When the Government announced the proposed design for the partial redevelopment of Euston yesterday to fit in HS2, no doubt they were hoping that a bit of pre-announcement spin would get some good coverage before next week’s AP3 announcement.
Alas for them, it didn’t happen, with the proposed design being compared to everything from a Pringle to a diseased toenail.
What’s more, many papers have picked up that this set of plans will add seven years to the previous plans: even Rupert Walker, Euston Development Director, HS2 Ltd said in a glossy video that the 17 year rebuild is just the “opportunity to begin the redevelopment”.
There are no plans, no funding and no timescale for improving the rest of the station, in spite of a £2.250 billion budget for the HS2 part. Nor does that eye-watering amount include costs of land purchase and reparation. (Last year, the Euston plans were supposed to be about £1.2billion.)
Financial Times: HS2 Euston development extended by 7 years
But critics condemned the new plan for failing to integrate Network Rail’s redevelopment of existing services at Euston or the proposed Crossrail 2 railway line, which would be needed to handle the extra passenger traffic generated by HS2.
Walker confirmed that the plans finally ruled out any possible link between HS2 and HS1, the high-speed train line to Paris which starts at nearby St Pancras. A mooted travelator appears off the cards for now: instead, Walker said the new station layout, merging with Euston Square underground station, would allow passengers with heavy luggage to take the Circle line for one stop to change to trains to Europe.
- Work for HS2 railway line at Euston station to last up to seven years longer
- It will also cost £250m more said firm responsible for high-speed network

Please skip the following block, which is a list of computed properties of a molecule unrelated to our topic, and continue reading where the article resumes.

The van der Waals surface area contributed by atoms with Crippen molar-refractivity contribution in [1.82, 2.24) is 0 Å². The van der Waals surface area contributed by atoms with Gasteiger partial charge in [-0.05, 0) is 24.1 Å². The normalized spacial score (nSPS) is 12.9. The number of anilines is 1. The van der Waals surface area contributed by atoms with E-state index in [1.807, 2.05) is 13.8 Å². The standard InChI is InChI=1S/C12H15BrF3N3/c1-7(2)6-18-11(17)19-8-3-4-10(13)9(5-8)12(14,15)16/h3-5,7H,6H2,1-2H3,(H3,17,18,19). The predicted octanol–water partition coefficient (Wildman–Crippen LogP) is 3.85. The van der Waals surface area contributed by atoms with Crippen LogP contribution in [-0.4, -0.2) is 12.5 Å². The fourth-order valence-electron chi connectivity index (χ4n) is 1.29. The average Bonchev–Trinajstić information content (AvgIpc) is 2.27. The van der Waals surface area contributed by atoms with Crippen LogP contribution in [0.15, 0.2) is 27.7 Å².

Camden New Journal: HS2 Euston station design proposals revealed
…Mr Walker emphasised today: “HS2 is not funded to fund the entire rebuild of Euston Station.”
He said that Network Rail, which owns the station, was working behind closed doors on its own proposals to redevelop the rest of Euston Station that is not being redeveloped by HS2.
There were no details of what those plans would be or evidence that any serious work had been done by Network Rail…
Engineering and Technology Magazine: Euston station revamp completion date pushed to 2033
The building work, which is set to begin in 2017, was due to be completed by 2026. HS2 Ltd now plans to continue the work until 2033.
It wants to build six platforms and a concourse to the west of the existing station by 2026 to support the first phase of HS2 between London and the Midlands.
In a change from proposals initially submitted two years ago, HS2 Ltd is planning to delay construction of five further high-speed platforms within the existing station. They would be ready for phase two of HS2 which will run from the capital to Leeds and Manchester in 2033.
The new proposal would see the 5 platforms for the second phase delayed and completed in 2033, rather than 2026.
Camden Council has warned that HS2 Ltd’s plans for Euston Station will bring “more than a decade of blight without any benefit” to London, unless there is a commitment to the redevelopment of the entire station.
The Council feels questions have been left unanswered on how the likes of Crossrail 2 will be integrated into the station as there is no commitment to comprehensive development of the station.
Construction News: The waiting game
First it was HS2. Or at least that’s what some are predicting.
The project, which is expected to begin main line construction in 2018, had to bat off fears of a tardy start after the CPA forecasted that the main civils work wouldn’t start until at least 2020.
The Londonist: New Plans For Euston High-Speed Station Revealed
The revised proposal does not include:
- Comprehensive redevelopment of the existing, and somewhat dated, Euston station.
- Any mention of rebuilding the Euston Arch. (Not that everyone wants it.)
Rail Technology Magazine warning in August: Euston HS2 rebuild must go better than London Bridge, NR admits
A final thought from VoxOpp on Twitter:
— VoxOpp (@VoxOpp) September 8, 2015